I’m back! In mid-January, I took a sudden leave of absence from posting on my blog due to stepping into a new role in my personal life as foster parent to a beautiful baby boy. Although I could write posts upon posts about this wonderful experience, I will just say for now it has brought me a profound sense of joy, like no other. My blogs will be just monthly for a while as I have been working on this current one for the past several weeks….a few spare moments at a time!
What I am actually going to talk about is….deep breath….Lady Gaga….oh, I know….I cannot believe it either, but hear me out. I will begin with my Gaga disclaimer. I do not tend to follow celebrities in general and I am sure at least one of my nieces will be surprised that I even know who Lady Gaga is. Like many others, I have pretty much judgmentally dismissed Lady Gaga as a “fly by night, flash in the pan” celebrity. That’s harsh, I know, but c’mon, she wore a meat dress to an awards ceremony. Being a vegetarian, I am grateful I never saw the actual dress!
Then Lady Gaga did something recently that got my attention in a positive way. She launched the Born This Way Foundation. Here is the description of it from their website:
The Born This Way Foundation was founded in 2011 to foster a more accepting society, where differences are embraced and individuality is celebrated. The Foundation is dedicated to creating a safe community that helps connect young people with the skills and opportunities they need to build a braver, kinder world.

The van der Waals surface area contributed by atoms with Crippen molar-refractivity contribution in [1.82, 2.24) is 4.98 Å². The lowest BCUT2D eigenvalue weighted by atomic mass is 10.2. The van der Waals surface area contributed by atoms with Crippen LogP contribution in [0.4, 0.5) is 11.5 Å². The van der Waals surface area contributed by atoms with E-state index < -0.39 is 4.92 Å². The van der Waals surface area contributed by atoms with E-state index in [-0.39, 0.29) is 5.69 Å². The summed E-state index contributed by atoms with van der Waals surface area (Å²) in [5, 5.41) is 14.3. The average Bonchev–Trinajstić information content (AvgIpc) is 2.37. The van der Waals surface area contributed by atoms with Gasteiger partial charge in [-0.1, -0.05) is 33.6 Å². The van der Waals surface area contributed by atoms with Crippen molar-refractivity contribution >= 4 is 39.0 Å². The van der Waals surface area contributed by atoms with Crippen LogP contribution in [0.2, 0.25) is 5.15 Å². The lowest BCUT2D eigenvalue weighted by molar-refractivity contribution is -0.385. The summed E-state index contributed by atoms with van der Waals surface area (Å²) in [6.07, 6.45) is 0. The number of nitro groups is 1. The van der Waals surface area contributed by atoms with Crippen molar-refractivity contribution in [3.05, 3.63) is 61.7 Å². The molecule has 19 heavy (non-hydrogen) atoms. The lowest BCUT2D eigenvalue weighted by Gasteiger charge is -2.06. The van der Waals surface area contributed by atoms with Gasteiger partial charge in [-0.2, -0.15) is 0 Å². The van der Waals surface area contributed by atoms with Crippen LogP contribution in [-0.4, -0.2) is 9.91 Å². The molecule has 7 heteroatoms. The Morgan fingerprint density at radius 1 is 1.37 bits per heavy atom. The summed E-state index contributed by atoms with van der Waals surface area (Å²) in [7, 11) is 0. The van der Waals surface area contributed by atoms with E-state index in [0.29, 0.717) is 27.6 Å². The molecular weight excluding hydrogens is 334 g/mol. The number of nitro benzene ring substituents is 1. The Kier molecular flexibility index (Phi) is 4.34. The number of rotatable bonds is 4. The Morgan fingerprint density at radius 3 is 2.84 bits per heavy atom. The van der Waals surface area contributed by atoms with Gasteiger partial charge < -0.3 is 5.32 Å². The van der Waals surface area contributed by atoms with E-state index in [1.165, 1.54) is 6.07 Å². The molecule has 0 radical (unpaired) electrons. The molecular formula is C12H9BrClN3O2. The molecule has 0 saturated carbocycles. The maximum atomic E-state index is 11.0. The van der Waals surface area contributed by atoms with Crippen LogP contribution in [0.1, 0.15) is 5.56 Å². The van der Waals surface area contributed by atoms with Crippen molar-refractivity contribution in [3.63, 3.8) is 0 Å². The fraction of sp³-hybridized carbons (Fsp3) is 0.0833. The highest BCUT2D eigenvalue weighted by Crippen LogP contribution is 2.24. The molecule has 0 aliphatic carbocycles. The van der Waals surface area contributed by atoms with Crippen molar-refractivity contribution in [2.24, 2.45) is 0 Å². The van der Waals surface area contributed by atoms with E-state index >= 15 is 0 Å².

We believe that everyone has the right to feel safe, to be empowered and to make a difference in the world. Together, we will move towards acceptance, bravery and love.
Wait a minute….that’s what I focus on with my work in teaching people about embracing disabilities. Disabilities are differences to be embraced and celebrated. The more people embrace and celebrate disabilities, the more the world becomes braver and kinder. That has at least been my experience. There is much truth in a person feeling safe enough to become empowered and then make a difference in the world. But in order for that sense of safety to happen, a foundation of acceptance – both within the person and others – has to occur. Differences have to be seen as an integral part of who someone is for the world to receive all the lessons they offer. I think Lady Gaga’s foundation may have some great insight to what is the cornerstone of personal empowerment – celebrating what’s different, being confident in that difference, and then showing it to the world.
It was the name of the foundation that really caught my attention. Born this way. Born this way. Takes me right back to my childhood and my parents teaching me to respond to comments and even laughter about the way I walk and talk, by explaining not in a defensive way, but in a matter-of-fact manner, that I was born this way. Born this way, with cerebral palsy, with a speech affect, with a significant gait in my walk. Born this way. This is who I am and this is how I was created. My differences make up who I am.
By teaching me to respond this way, my parents laid the groundwork for my own acceptance of my disability. I was born this way. This is who I am. As an adult, young children would innocently ask, “Why do you walk funny?” Without pausing, I automatically respond, “I was born this way.” Depending on the age of the child, this answer either elicits further questions (which becomes a great teachable moment) or a simple acceptance of the facts – oh, okay, this is part of who you are.
I look forward to the day when everyone, not just young children, see being “born this way” as a wonderfully diverse aspect of life and not something to be feared or ridiculed. Thanks, Lady Gaga!